Polyploidy could also be typical for haloarchaea in general, as the three previously characterized species isolated from current environments have been found to be polyploid, i.e. Hbt. salinarum, Hfx. volcanii, and Hfx. mediterranei [34]. However, these three species from two genera have been cultivated in laboratory conditions for decades; Hfx. mediterranei and Hfx. volcanii were isolated 30 and 40 years ago, and Hbt. salinarum was isolated about 100 years ago. Therefore, to our knowledge, we report here for the first time the ploidy levels of haloarchaeal species that were freshly isolated. In addition, the third genus, Halolamina, is added to the haloarchaeal genera containing polyploid species, and the number of isolated Halolamina species is doubled.

Long-term survival over geological times is probably not the advantage that has led to the selection of this trait in haloarchaea. However, haloarchaea live in environments characterized by intense sunshine with high UV dose, high rates of water evaporation and salt accumulation. In these environments, periodical droughts are typical, necessitating an extremely high resistance against total desiccation in combination with high solar radiation including the UV part of the spectrum. Desiccation leads to DNA double strand breaks (DSBs), and thus species with a high capacity to repair DSBs have a high desiccation resistance and a high selective advantage in such environments. The mechanism of DSB repair has been best studied for the desiccation and irradiation resistant bacterium Deinococcus radiodurans, which can regenerate intact chromosomes from hundreds or thousands of scattered fragments [70]. It is a two-stage process that involves DNA synthesis followed by recombination. The short-term resistance of total desiccation has been verified for Hbt. salinarum as well as for Hfx. volcanii [35], [62]. In addition, it has been shown that haloarchaea can survive in desert rocks, a very extreme terrestrial environment [71]. Desiccation resistance is not the only evolutionary advantage of polyploidy. Various evolutionary advantages with experimental evidence for at least one haloarchaeal species have recently been summarized [69]. Notably, recently it was shown that genomic DNA can serve as an intracellular phosphate storage polymer for Hfx. volcanii, which is able to grow in the absence of any external phosphate source [35]. Thus Hfx. volcanii and probably also other polyploid haloarchaea can grow in phosphate-free environments, in which growth for species without a phosphate storage is impossible.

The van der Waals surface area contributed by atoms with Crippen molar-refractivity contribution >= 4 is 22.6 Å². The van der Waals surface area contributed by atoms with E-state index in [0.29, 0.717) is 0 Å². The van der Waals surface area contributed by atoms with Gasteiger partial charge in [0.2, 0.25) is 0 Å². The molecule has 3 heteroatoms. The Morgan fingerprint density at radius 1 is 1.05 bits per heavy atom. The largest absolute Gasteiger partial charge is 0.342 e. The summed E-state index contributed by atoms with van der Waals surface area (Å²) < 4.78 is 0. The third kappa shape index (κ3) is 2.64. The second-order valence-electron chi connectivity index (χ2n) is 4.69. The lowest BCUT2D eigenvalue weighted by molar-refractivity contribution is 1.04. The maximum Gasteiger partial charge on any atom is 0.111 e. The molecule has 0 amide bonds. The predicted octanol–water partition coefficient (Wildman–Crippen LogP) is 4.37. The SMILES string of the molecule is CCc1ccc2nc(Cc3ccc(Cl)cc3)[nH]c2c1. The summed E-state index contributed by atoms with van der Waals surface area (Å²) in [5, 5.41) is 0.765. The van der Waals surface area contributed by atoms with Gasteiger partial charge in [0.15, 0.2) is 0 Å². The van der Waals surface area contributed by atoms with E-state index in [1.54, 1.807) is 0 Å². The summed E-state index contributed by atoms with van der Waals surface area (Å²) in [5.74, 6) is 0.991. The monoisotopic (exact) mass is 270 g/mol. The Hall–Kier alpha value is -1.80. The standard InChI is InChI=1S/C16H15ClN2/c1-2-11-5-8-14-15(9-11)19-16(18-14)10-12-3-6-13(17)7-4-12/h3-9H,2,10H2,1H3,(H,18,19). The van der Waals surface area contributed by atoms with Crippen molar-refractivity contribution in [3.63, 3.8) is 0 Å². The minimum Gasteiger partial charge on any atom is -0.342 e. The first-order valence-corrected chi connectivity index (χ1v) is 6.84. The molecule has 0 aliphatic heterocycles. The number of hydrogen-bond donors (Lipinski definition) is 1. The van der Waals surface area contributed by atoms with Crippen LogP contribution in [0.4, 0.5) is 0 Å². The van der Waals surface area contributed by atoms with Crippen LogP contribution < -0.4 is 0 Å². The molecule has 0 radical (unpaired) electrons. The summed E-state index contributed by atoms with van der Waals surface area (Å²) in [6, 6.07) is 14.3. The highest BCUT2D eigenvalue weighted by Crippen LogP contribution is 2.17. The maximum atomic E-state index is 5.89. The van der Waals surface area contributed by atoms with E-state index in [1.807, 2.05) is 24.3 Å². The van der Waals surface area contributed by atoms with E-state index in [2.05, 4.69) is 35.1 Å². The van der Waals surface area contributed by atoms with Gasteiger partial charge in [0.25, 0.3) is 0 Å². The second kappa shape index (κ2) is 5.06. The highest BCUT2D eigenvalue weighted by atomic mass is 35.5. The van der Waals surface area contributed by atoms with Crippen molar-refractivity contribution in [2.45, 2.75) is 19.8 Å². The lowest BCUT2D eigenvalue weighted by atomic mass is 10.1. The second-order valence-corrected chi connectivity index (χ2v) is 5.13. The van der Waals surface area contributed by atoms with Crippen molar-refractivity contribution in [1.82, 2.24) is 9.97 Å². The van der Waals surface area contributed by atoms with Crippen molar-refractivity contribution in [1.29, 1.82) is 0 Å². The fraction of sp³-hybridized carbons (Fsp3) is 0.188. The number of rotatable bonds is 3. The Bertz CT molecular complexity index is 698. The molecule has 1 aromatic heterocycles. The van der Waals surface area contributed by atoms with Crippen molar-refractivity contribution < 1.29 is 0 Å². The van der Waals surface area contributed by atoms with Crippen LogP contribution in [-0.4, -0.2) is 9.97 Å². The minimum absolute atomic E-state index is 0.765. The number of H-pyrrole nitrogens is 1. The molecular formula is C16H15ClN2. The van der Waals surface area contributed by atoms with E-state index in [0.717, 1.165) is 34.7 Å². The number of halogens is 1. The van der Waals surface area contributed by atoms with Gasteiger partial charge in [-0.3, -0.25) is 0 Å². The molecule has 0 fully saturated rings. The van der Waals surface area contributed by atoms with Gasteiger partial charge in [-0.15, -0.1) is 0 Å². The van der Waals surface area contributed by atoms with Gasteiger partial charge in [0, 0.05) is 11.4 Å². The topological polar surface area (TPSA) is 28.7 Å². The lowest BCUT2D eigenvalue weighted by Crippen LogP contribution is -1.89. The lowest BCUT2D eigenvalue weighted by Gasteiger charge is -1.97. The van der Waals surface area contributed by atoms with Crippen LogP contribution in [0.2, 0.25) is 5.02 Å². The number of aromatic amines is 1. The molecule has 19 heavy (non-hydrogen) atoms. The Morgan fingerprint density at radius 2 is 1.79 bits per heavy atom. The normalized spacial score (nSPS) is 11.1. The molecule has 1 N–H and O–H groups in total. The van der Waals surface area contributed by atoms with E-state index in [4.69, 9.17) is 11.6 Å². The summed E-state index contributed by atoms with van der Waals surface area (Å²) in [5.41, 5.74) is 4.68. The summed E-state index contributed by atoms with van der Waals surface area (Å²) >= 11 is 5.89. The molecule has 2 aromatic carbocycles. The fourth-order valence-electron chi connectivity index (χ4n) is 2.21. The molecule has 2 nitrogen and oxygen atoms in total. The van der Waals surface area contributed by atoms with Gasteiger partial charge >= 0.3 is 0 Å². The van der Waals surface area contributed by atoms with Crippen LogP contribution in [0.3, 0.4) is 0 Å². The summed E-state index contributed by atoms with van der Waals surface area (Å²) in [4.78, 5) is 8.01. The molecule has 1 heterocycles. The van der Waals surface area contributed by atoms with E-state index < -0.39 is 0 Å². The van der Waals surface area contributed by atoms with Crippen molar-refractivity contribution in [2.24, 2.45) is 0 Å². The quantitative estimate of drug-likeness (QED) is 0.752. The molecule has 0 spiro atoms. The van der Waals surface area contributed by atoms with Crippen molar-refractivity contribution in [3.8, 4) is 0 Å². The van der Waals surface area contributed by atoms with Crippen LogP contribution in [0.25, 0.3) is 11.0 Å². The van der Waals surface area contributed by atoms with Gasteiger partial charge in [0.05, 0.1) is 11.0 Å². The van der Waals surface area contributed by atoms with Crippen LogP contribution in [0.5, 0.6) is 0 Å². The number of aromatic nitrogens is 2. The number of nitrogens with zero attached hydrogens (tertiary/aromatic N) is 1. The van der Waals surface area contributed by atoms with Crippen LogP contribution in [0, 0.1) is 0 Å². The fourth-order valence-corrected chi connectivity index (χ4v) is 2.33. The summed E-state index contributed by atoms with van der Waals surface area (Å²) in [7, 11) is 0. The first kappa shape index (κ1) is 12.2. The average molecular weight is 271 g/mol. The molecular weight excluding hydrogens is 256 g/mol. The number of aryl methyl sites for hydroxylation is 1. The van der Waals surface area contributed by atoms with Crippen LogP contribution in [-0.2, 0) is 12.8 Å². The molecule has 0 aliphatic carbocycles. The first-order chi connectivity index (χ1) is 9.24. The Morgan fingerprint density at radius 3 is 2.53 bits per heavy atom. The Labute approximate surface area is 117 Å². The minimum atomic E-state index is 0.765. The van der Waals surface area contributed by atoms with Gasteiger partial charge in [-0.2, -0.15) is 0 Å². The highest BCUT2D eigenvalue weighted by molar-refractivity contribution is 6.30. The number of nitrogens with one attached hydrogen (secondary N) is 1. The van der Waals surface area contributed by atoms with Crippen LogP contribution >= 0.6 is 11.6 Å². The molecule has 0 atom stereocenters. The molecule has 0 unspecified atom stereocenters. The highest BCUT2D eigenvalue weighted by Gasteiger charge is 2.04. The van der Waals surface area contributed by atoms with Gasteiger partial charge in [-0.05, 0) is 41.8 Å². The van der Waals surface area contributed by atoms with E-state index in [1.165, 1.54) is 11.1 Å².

The high selective force to survive extreme terrestrial conditions of various kinds that are present today and were identically present already billions years ago can explain why polyploidy evolved in haloarchaea. One by-product of this selection is the ability to survive over geological times if entrapped in a halite deposit. Even more surprising by-products are the abilities to survive real extra-terrestrial conditions of space flights or simulated Martian conditions [72], [73]. Put together, the every-day terrestrial conditions that haloarchaea have to face are so extreme that they have enforced the evolution of survival strategies, including polyploidy, that enables them to survive even rather bizarre challenges like exposure to extraterrestrial conditions or survival over geological times entrapped in halite deposits.

Author Contributions

Conceived and designed the experiments: DHB JS HMO. Performed the experiments: STJ KZ. Analyzed the data: STJ KZ QG YL HM. Contributed reagents/materials/analysis tools: CY DHB XC JS. Wrote the paper: STJ KZ JS HMO.